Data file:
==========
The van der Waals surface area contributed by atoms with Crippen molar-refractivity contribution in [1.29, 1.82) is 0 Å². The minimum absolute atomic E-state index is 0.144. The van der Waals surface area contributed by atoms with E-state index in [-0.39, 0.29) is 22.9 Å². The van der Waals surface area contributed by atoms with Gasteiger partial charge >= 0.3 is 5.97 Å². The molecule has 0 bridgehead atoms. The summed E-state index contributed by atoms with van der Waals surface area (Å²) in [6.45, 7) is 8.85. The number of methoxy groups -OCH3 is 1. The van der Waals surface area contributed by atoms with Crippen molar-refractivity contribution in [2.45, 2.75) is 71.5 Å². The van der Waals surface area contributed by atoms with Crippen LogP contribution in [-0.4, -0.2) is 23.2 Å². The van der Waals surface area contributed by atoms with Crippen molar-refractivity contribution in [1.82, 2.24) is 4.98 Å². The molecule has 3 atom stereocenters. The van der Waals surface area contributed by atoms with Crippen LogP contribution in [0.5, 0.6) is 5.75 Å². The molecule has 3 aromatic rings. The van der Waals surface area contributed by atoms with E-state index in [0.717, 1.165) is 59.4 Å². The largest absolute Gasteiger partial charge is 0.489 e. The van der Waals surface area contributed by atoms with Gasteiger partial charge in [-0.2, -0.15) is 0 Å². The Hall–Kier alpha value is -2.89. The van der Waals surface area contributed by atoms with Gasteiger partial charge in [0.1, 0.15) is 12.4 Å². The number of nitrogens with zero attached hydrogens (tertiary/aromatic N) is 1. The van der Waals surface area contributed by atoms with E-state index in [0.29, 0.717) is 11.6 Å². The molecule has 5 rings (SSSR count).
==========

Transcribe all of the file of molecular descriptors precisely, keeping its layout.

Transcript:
The van der Waals surface area contributed by atoms with Crippen molar-refractivity contribution in [1.29, 1.82) is 0 Å². The minimum absolute atomic E-state index is 0.144. The van der Waals surface area contributed by atoms with E-state index in [-0.39, 0.29) is 22.9 Å². The van der Waals surface area contributed by atoms with Gasteiger partial charge >= 0.3 is 5.97 Å². The molecule has 0 bridgehead atoms. The summed E-state index contributed by atoms with van der Waals surface area (Å²) in [6.45, 7) is 8.85. The number of methoxy groups -OCH3 is 1. The van der Waals surface area contributed by atoms with Crippen molar-refractivity contribution in [2.45, 2.75) is 71.5 Å². The van der Waals surface area contributed by atoms with Crippen LogP contribution in [-0.4, -0.2) is 23.2 Å². The van der Waals surface area contributed by atoms with Crippen molar-refractivity contribution in [1.82, 2.24) is 4.98 Å². The molecule has 3 atom stereocenters. The van der Waals surface area contributed by atoms with Crippen LogP contribution in [0.5, 0.6) is 5.75 Å². The molecule has 3 aromatic rings. The van der Waals surface area contributed by atoms with E-state index in [0.717, 1.165) is 59.4 Å². The largest absolute Gasteiger partial charge is 0.489 e. The van der Waals surface area contributed by atoms with Gasteiger partial charge in [-0.2, -0.15) is 0 Å². The Hall–Kier alpha value is -2.89. The van der Waals surface area contributed by atoms with Gasteiger partial charge in [0.1, 0.15) is 12.4 Å². The number of nitrogens with zero attached hydrogens (tertiary/aromatic N) is 1. The van der Waals surface area contributed by atoms with E-state index in [0.29, 0.717) is 11.6 Å². The molecule has 5 rings (SSSR count).